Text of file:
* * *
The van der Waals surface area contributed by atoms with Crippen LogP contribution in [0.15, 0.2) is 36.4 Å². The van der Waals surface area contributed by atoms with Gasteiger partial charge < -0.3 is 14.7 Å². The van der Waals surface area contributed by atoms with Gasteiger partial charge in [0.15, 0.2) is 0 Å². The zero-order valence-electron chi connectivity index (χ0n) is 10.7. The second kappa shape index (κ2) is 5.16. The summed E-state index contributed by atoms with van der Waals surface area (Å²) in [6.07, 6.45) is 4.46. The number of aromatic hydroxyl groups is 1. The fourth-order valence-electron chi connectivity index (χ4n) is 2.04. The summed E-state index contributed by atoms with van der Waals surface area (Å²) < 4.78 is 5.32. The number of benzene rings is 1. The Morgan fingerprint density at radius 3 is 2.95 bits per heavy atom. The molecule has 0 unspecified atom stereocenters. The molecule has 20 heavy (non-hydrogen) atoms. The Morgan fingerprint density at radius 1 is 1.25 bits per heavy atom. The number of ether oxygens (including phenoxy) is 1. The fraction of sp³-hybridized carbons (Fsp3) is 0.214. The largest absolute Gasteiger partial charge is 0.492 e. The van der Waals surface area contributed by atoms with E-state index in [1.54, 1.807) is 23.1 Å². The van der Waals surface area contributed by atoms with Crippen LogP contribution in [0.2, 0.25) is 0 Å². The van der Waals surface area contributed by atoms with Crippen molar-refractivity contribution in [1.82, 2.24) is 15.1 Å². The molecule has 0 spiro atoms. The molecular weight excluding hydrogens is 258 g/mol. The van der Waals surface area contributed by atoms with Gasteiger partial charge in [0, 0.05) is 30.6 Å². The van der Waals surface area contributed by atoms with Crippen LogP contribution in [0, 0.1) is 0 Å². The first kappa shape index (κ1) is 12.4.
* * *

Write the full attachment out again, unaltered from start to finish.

The van der Waals surface area contributed by atoms with Crippen LogP contribution in [0.15, 0.2) is 36.4 Å². The van der Waals surface area contributed by atoms with Gasteiger partial charge < -0.3 is 14.7 Å². The van der Waals surface area contributed by atoms with Gasteiger partial charge in [0.15, 0.2) is 0 Å². The zero-order valence-electron chi connectivity index (χ0n) is 10.7. The second kappa shape index (κ2) is 5.16. The summed E-state index contributed by atoms with van der Waals surface area (Å²) in [6.07, 6.45) is 4.46. The number of aromatic hydroxyl groups is 1. The fourth-order valence-electron chi connectivity index (χ4n) is 2.04. The summed E-state index contributed by atoms with van der Waals surface area (Å²) < 4.78 is 5.32. The number of benzene rings is 1. The Morgan fingerprint density at radius 3 is 2.95 bits per heavy atom. The molecule has 0 unspecified atom stereocenters. The molecule has 20 heavy (non-hydrogen) atoms. The Morgan fingerprint density at radius 1 is 1.25 bits per heavy atom. The number of ether oxygens (including phenoxy) is 1. The fraction of sp³-hybridized carbons (Fsp3) is 0.214. The largest absolute Gasteiger partial charge is 0.492 e. The van der Waals surface area contributed by atoms with E-state index in [1.54, 1.807) is 23.1 Å². The van der Waals surface area contributed by atoms with Crippen LogP contribution in [0.2, 0.25) is 0 Å². The van der Waals surface area contributed by atoms with Crippen molar-refractivity contribution in [1.82, 2.24) is 15.1 Å². The molecule has 0 spiro atoms. The molecular weight excluding hydrogens is 258 g/mol. The van der Waals surface area contributed by atoms with Gasteiger partial charge in [0, 0.05) is 30.6 Å². The van der Waals surface area contributed by atoms with Crippen LogP contribution in [0, 0.1) is 0 Å². The first kappa shape index (κ1) is 12.4.